NGO’s or non-governmental organizations are predominantly charitable entities set up to serve the state or the nation as a whole. While on the outset it may seem like NGOs are just what every nation needs, to lend it a helping hand – recent events had highlighted the fact that even these agencies are not averse to agendas and power trips. As it had been ratified by various international bodies including the UN, NGO’s have the permission to set up shop in any country and run their operations in line with the constitution of the host nation, while respecting the local rules and regulations. While there is no universal charter regulating these various NGO’s, they are still subject to the laws of the host nation and as such, most of them are exempted from having to pay tax given their charitable objectives.
Positive effects of NGOs:
- Financial aid: Granted that most of the NGO s have been set up to provide aid to various sections of the society and to that end they are quite effective in providing local governments with either much-needed funds or help to fund/develop local infrastructure projects. On the whole, NGOs are essential in more ways than one, be it a question of disbursing financial perks to certain poorer sections of the society or food grains and other essentials’ to those in need.
- Education: Several NGO’s have contributed and even helped build several educational institutions across the world, mainly in Asia and Africa. Most of these schools and higher institutions of learning are funded by NGOs, various charities and as such, they offer the local residents educational opportunities at low or zero cost.
- Health: Several key NGOs are involved in sourcing expensive medications and giving them at discounted rates to those in need. These NGOs are also actively involved in running several health camps and help provide for a free medical checkup.
Negative effects of NGOs:
- Interference in local government: Of late, rather than focusing on their charitable operations, it has been noted that several of the NGO’s are interfering in local elections to help get their preferred official elected. It is apparent that several of the NGO’s who are funded by specific groups have been directed to interfere in local elections for a specific agenda
- Little or no respect to local customs: There’s another reason why NGO’s are viewed less favorably by the local residents because of their interference with some of the local customs and traditions. While it should be pointed out that all NGOs and their operatives are given specific directions by the government to not interfere with any of the local customs and traditions. What’s more, it has been suggested that some of the NGO’s had been rather overzealous in spreading their message of peace that the line between charity and direct intervention soon starts to blur.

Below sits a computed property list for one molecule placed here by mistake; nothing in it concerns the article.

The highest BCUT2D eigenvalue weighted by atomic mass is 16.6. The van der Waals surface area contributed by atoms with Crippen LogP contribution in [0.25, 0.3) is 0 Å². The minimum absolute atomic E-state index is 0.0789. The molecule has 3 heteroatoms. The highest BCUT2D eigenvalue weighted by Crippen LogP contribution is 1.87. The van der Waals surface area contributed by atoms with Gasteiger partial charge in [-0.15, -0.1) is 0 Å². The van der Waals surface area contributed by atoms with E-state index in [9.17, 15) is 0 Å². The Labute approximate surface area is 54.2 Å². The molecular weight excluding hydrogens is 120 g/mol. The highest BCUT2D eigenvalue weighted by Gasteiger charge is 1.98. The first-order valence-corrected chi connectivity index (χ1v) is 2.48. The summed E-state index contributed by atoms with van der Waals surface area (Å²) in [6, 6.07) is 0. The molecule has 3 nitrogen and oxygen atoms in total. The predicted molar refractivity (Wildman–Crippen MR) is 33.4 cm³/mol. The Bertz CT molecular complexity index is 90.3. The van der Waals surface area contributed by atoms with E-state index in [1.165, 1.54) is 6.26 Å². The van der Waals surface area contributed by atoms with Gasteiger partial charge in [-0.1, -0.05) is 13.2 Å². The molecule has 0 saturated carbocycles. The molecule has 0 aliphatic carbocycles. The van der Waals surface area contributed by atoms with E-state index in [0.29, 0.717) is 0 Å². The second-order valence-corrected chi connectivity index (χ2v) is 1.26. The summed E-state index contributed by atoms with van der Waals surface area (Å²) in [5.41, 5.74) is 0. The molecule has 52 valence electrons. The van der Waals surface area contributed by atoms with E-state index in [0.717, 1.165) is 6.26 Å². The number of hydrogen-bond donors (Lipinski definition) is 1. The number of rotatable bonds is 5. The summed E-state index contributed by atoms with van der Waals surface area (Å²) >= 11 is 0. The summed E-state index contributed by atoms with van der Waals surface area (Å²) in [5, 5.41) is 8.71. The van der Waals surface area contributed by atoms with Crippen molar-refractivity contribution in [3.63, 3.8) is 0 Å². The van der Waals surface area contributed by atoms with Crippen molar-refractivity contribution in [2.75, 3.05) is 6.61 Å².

- No rules or regulations: NGO’s are not governed by any international charger or agreement and as such, there is very little to regulate their activities. As a result, several NGO operatives have started using their base of operations for other purposes besides charity, namely child abuse. This lack of adequate training, background checks, is resulting in NGOs getting mired in several scandals, including child abuse over the last few years.
- No governmental control: Local governments cannot prosecute an NGO; instead they have issued a show cause notice and asked to leave the country. While this may seem a little hard to come to terms with, the fact remains that NGO’s are not regulated, at least not regulated in the way other organizations have been and coupled with the fact that the host country can do little except to ban the NGO in question makes it clear that when it comes to NGOs, it is a mixed bag.
These are some of the positive and negative effects of NGOs, no one is claiming that NGOs are bad but rather that they need to be regulated and at the earliest. It should also be pointed out that several NGOs involved in the middle east had collected funds for banned terrorist organizations and that by itself makes the case for why these NGO’s deserve to be monitored round the clock.